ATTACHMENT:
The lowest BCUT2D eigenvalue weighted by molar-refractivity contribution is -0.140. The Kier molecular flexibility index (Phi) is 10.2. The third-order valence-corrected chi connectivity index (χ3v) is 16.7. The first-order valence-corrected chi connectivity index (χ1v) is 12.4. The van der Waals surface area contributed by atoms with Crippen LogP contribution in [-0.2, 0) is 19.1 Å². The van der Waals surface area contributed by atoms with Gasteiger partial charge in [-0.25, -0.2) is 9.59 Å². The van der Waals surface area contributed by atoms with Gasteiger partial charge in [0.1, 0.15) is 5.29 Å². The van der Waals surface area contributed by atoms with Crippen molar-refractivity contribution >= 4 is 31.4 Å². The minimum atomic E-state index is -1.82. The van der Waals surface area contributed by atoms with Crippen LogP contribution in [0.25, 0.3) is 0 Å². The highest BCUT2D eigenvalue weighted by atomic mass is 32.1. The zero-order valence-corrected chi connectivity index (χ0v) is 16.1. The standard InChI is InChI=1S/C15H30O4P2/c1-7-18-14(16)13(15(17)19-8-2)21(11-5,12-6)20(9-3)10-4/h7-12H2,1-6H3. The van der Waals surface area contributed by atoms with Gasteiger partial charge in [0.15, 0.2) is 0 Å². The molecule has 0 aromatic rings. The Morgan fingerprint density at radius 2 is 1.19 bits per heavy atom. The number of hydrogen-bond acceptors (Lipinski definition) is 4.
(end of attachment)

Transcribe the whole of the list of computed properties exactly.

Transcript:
The lowest BCUT2D eigenvalue weighted by molar-refractivity contribution is -0.140. The Kier molecular flexibility index (Phi) is 10.2. The third-order valence-corrected chi connectivity index (χ3v) is 16.7. The first-order valence-corrected chi connectivity index (χ1v) is 12.4. The van der Waals surface area contributed by atoms with Crippen LogP contribution in [-0.2, 0) is 19.1 Å². The van der Waals surface area contributed by atoms with Gasteiger partial charge in [-0.25, -0.2) is 9.59 Å². The van der Waals surface area contributed by atoms with Gasteiger partial charge in [0.1, 0.15) is 5.29 Å². The van der Waals surface area contributed by atoms with Crippen molar-refractivity contribution >= 4 is 31.4 Å². The minimum atomic E-state index is -1.82. The van der Waals surface area contributed by atoms with Crippen LogP contribution in [0.25, 0.3) is 0 Å². The highest BCUT2D eigenvalue weighted by atomic mass is 32.1. The zero-order valence-corrected chi connectivity index (χ0v) is 16.1. The standard InChI is InChI=1S/C15H30O4P2/c1-7-18-14(16)13(15(17)19-8-2)21(11-5,12-6)20(9-3)10-4/h7-12H2,1-6H3. The van der Waals surface area contributed by atoms with Gasteiger partial charge in [0.15, 0.2) is 0 Å². The molecule has 0 aromatic rings. The Morgan fingerprint density at radius 2 is 1.19 bits per heavy atom. The number of hydrogen-bond acceptors (Lipinski definition) is 4.